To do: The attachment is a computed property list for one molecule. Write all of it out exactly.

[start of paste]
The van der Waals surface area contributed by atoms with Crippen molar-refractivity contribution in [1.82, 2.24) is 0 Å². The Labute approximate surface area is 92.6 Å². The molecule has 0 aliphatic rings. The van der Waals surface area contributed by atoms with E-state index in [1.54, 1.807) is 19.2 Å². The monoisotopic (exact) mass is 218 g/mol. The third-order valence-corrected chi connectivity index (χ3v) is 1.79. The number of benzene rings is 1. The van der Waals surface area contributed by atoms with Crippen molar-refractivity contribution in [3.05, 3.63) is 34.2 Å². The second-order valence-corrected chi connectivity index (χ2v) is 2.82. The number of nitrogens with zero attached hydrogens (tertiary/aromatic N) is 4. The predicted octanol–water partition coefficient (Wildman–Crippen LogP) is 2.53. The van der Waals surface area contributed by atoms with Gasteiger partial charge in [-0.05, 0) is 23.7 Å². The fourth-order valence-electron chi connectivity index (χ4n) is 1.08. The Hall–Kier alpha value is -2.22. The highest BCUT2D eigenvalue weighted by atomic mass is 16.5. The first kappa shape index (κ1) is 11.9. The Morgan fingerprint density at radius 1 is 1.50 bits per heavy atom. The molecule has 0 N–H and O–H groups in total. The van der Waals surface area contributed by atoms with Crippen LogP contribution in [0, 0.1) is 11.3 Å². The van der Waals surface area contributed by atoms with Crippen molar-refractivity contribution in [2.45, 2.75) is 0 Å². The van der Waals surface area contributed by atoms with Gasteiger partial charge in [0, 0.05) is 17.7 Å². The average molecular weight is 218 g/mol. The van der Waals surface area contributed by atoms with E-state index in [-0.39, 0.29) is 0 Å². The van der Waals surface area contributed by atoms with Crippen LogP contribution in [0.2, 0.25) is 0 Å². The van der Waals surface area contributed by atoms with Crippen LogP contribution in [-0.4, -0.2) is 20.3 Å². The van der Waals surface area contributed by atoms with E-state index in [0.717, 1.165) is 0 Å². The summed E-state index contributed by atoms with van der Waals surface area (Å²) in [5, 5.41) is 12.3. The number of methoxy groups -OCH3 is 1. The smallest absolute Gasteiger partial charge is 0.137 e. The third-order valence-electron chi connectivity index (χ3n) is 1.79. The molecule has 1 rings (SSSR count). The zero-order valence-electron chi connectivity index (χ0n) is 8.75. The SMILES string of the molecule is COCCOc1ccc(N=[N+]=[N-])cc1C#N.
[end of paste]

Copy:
The van der Waals surface area contributed by atoms with Crippen molar-refractivity contribution in [1.82, 2.24) is 0 Å². The Labute approximate surface area is 92.6 Å². The molecule has 0 aliphatic rings. The van der Waals surface area contributed by atoms with E-state index in [1.54, 1.807) is 19.2 Å². The monoisotopic (exact) mass is 218 g/mol. The third-order valence-corrected chi connectivity index (χ3v) is 1.79. The number of benzene rings is 1. The van der Waals surface area contributed by atoms with Crippen molar-refractivity contribution in [3.05, 3.63) is 34.2 Å². The second-order valence-corrected chi connectivity index (χ2v) is 2.82. The number of nitrogens with zero attached hydrogens (tertiary/aromatic N) is 4. The predicted octanol–water partition coefficient (Wildman–Crippen LogP) is 2.53. The van der Waals surface area contributed by atoms with Gasteiger partial charge in [-0.05, 0) is 23.7 Å². The fourth-order valence-electron chi connectivity index (χ4n) is 1.08. The Hall–Kier alpha value is -2.22. The highest BCUT2D eigenvalue weighted by atomic mass is 16.5. The first kappa shape index (κ1) is 11.9. The Morgan fingerprint density at radius 1 is 1.50 bits per heavy atom. The molecule has 0 N–H and O–H groups in total. The van der Waals surface area contributed by atoms with Crippen LogP contribution in [0, 0.1) is 11.3 Å². The van der Waals surface area contributed by atoms with Crippen molar-refractivity contribution in [2.45, 2.75) is 0 Å². The van der Waals surface area contributed by atoms with Gasteiger partial charge in [0, 0.05) is 17.7 Å². The average molecular weight is 218 g/mol. The van der Waals surface area contributed by atoms with E-state index in [-0.39, 0.29) is 0 Å². The van der Waals surface area contributed by atoms with Crippen LogP contribution in [0.2, 0.25) is 0 Å². The van der Waals surface area contributed by atoms with Crippen LogP contribution in [-0.4, -0.2) is 20.3 Å². The van der Waals surface area contributed by atoms with E-state index in [0.717, 1.165) is 0 Å². The summed E-state index contributed by atoms with van der Waals surface area (Å²) in [5, 5.41) is 12.3. The number of methoxy groups -OCH3 is 1. The smallest absolute Gasteiger partial charge is 0.137 e. The third-order valence-electron chi connectivity index (χ3n) is 1.79. The molecule has 1 rings (SSSR count). The zero-order valence-electron chi connectivity index (χ0n) is 8.75. The SMILES string of the molecule is COCCOc1ccc(N=[N+]=[N-])cc1C#N.